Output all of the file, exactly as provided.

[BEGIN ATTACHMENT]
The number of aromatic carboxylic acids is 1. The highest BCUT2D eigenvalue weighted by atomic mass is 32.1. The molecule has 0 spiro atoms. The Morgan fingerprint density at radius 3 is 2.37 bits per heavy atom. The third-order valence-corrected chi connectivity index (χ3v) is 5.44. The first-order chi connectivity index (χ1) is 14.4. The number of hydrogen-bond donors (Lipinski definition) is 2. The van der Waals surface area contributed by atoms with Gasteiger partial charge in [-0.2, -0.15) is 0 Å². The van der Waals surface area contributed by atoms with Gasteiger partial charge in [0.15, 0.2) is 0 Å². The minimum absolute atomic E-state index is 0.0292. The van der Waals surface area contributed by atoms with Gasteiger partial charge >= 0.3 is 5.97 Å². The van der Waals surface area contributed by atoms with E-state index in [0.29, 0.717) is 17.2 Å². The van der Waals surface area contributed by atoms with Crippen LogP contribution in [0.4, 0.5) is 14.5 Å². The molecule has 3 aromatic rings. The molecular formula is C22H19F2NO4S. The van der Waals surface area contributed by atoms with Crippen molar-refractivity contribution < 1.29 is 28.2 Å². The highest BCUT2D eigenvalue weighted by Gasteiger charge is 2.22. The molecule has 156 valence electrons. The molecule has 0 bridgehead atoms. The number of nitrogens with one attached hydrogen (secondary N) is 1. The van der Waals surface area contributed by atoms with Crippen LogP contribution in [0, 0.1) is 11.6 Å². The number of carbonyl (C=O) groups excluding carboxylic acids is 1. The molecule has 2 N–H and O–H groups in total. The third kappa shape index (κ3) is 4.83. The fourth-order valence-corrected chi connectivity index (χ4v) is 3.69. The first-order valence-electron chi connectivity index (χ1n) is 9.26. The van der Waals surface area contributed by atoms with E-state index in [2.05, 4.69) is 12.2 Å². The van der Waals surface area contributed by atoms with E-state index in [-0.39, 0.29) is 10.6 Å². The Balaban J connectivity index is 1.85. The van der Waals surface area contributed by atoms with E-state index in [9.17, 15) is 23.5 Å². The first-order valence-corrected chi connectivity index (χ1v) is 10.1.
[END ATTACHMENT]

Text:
The number of aromatic carboxylic acids is 1. The highest BCUT2D eigenvalue weighted by atomic mass is 32.1. The molecule has 0 spiro atoms. The Morgan fingerprint density at radius 3 is 2.37 bits per heavy atom. The third-order valence-corrected chi connectivity index (χ3v) is 5.44. The first-order chi connectivity index (χ1) is 14.4. The number of hydrogen-bond donors (Lipinski definition) is 2. The van der Waals surface area contributed by atoms with Gasteiger partial charge in [-0.2, -0.15) is 0 Å². The van der Waals surface area contributed by atoms with Gasteiger partial charge in [0.15, 0.2) is 0 Å². The minimum absolute atomic E-state index is 0.0292. The van der Waals surface area contributed by atoms with Gasteiger partial charge >= 0.3 is 5.97 Å². The van der Waals surface area contributed by atoms with E-state index in [0.29, 0.717) is 17.2 Å². The van der Waals surface area contributed by atoms with Crippen LogP contribution in [0.4, 0.5) is 14.5 Å². The molecule has 3 aromatic rings. The molecular formula is C22H19F2NO4S. The van der Waals surface area contributed by atoms with Crippen molar-refractivity contribution < 1.29 is 28.2 Å². The highest BCUT2D eigenvalue weighted by Gasteiger charge is 2.22. The molecule has 156 valence electrons. The molecule has 0 bridgehead atoms. The number of nitrogens with one attached hydrogen (secondary N) is 1. The van der Waals surface area contributed by atoms with Crippen LogP contribution in [0, 0.1) is 11.6 Å². The number of carbonyl (C=O) groups excluding carboxylic acids is 1. The molecule has 2 N–H and O–H groups in total. The third kappa shape index (κ3) is 4.83. The fourth-order valence-corrected chi connectivity index (χ4v) is 3.69. The first-order valence-electron chi connectivity index (χ1n) is 9.26. The van der Waals surface area contributed by atoms with E-state index in [2.05, 4.69) is 12.2 Å². The van der Waals surface area contributed by atoms with E-state index in [-0.39, 0.29) is 10.6 Å². The Balaban J connectivity index is 1.85. The van der Waals surface area contributed by atoms with E-state index in [9.17, 15) is 23.5 Å². The first-order valence-corrected chi connectivity index (χ1v) is 10.1.